Fig. 4 Fst distributions between modern bezoar and Neolithic western and eastern populations, and a heat map of allele sharing between modern and domestic goats at the KIT locus.

(A and B) The highest Fst values for 50-kb windows overlapping seven pigmentation loci showing evidence of selection in modern goat, sheep, or cattle studies are indicated for western (A) and eastern (B) populations (tables S30 and S32). (C) The pigmentation locus, KIT, shows evidence of selection in both western and eastern Neolithic samples, but allele sharing distances (illustrated as a heat map) suggest that selection acted on divergent standing variation in parallel but separate processes. Five of the seven ancient western samples are from Neolithic contexts and cluster with modern western haplogroups. The two remaining western ancients (red) falling in the eastern cluster (mainly blue) are Bronze Age Anatolian samples with indications of secondary admixture (Fig. 2).

Trait mapping in cattle, the most studied ungulate, offers interpretation of three other caprine signals identified here. SIRT1 (identified in the western Neolithic) has variants affecting stature (23), and a reduction in size is a widespread signal of early domestication. EPGN (eastern Neolithic) is linked to calving interval; increase in reproductive frequency is another general feature of domestication. STAT1 (eastern Neolithic) is involved in mammary gland development and has been linked to milk production (24). The second most extreme eastern signal maps to a homolog of human CYP2C19, which (like other cytochrome P450 products) contributes to metabolism of xenobiotics including enniatin B, a toxic product of fungal strains that contaminate cereals and grains. This selection signal has been hypothesized as a response to early agriculture in humans (25). Early recycling of agricultural by-products as animal fodder has been suggested as a motivation for the origins of husbandry (3), and fungal toxins may have been a challenge to early domestic goats as well as their agriculturist owners.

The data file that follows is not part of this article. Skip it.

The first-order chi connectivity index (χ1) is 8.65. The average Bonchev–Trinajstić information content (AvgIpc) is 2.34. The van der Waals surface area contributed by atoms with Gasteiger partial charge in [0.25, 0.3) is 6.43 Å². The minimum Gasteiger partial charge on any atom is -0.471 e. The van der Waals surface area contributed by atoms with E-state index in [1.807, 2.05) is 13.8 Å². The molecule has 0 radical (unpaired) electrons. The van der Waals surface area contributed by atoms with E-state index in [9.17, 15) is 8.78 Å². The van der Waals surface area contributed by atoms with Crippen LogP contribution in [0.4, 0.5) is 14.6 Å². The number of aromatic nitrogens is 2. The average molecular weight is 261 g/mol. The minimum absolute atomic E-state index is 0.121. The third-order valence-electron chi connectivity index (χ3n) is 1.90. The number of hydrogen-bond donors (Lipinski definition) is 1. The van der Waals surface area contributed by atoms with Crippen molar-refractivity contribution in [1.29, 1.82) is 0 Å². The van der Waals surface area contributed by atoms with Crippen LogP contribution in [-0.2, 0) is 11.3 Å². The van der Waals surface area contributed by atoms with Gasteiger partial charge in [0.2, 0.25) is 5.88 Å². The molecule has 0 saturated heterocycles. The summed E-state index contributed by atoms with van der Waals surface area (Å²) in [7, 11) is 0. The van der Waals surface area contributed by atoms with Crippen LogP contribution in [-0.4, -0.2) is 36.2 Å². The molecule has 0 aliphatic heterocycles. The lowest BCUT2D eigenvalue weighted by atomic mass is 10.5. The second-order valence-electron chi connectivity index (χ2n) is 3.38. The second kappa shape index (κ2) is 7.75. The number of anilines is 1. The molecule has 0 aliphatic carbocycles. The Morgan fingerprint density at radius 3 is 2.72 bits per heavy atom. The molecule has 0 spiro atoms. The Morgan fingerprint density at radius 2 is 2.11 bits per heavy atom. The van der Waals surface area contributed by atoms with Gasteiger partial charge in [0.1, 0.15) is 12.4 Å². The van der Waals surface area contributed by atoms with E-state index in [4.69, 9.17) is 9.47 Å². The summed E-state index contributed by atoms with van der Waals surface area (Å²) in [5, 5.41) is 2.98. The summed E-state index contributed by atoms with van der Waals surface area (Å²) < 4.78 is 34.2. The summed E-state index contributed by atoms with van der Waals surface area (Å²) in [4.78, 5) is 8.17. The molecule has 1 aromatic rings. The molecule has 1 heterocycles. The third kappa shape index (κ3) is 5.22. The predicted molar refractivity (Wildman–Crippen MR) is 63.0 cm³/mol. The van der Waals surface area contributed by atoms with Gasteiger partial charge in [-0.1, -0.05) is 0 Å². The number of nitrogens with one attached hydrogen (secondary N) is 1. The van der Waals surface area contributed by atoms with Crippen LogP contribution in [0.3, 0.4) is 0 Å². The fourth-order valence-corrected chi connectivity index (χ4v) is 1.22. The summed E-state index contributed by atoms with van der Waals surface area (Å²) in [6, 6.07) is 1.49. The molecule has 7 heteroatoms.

Our results imply a domestication process carried out by humans in dispersed, divergent, but communicating communities across the Fertile Crescent who selected animals in early millennia, including for pigmentation, the most visible of domestic traits.

Supplementary Materials

www.sciencemag.org/content/361/6397/85/suppl/DC1

Materials and Methods

Figs. S1 to S20

Tables S1 to S32

References (26187)

References and Notes

  1. See supplementary materials.
Acknowledgments: We thank L. Cassidy, E. Jones, L. Frantz, G. Larson, and M. Zeder for critical reading of the text; the Israel Antiquities Authority for permitting sampling of the Israeli sites (under permit); excavators, archaeozoologists, and museums who permitted sampling from their excavations and collections without which this project would not have been possible, including T. Levy, C. Grigson, A. Maeir, S. Gitin, P. de Miroschedji, S. Davis, and A. Ben-Tor; the Iranian Cultural Heritage Handicraft and Tourism organization and the National Museum of Iran (NMI) and J. Nokandeh, director, and F. Biglari, cultural deputy; H. Laleh and A. Aliyari, Directors of the Archaeometry Laboratory of the University of Tehran. The ATM Project of MNHN supported sampling of several sites as well as the LIA HAOMA CNRS project. We are grateful for assistance from J. Vuković, J. Bulatović, I. Stojanović, H. Greenfield, Wiltshire Museum, L. Brown, and Trinseq. The authors wish to acknowledge the DJEI/DES/SFI/HEA Irish Centre for High-End Computing (ICHEC) for the provision of computational facilities and support. Funding: Supported by ERC Investigator grant 295729-CodeX. Additional support from Science Foundation Ireland Award 12/ERC/B2227. P.M.D. was supported by the HERA Joint Research Programme “Uses of the Past” (CitiGen); and the European Union’s Horizon 2020 research and innovation program under grant agreement no. 649307. A.M. was supported by ERC Consolidator grant 647787-LocalAdaptation. M.D.T. was supported by the Marie Skłodowska-Curie Individual Fellowship SCRIBE H2020-MSCA-IF-2016 747424. Author contributions: D.G.B. conceived of the project and designed the research, with input from J.B. and M.C.; C.C., R.P., L.M., D.O., B.S.A., N.B., L.K.H., M.M., R.Ke., C.M.E., G.B.O., F.P., T.C., J.D.V., A.F.M., D.D., H.D., Ö.C., R.Kh., H.F., S.B., R.R.S., A.A.V., E.W.S., H.A.K., and S.M. provided samples and data; K.G.D., V.E.M., V.M., A.S., A.J.H., and M.D.T. performed genomics laboratory work; P.M.D. performed ABC analyses, with input from A.M., K.G.D., and D.G.B.; K.G.D. performed the computational analyses with input from D.G.B., V.E.M., M.P.V., and M.D.T.; D.G.B. and K.G.D. wrote the paper, with input from all other co-authors; K.G.D. and P.M.D. wrote the supplementary information, with input from all other authors. Competing interests: The authors declare that they have no competing interests. Data and materials availability: Raw reads and mitochondrial sequences have been deposited at the European Nucleotide Archive (ENA) with project number: PRJEB26011. Mitochondrial phylogenies are available at https://osf.io/g5c8k/.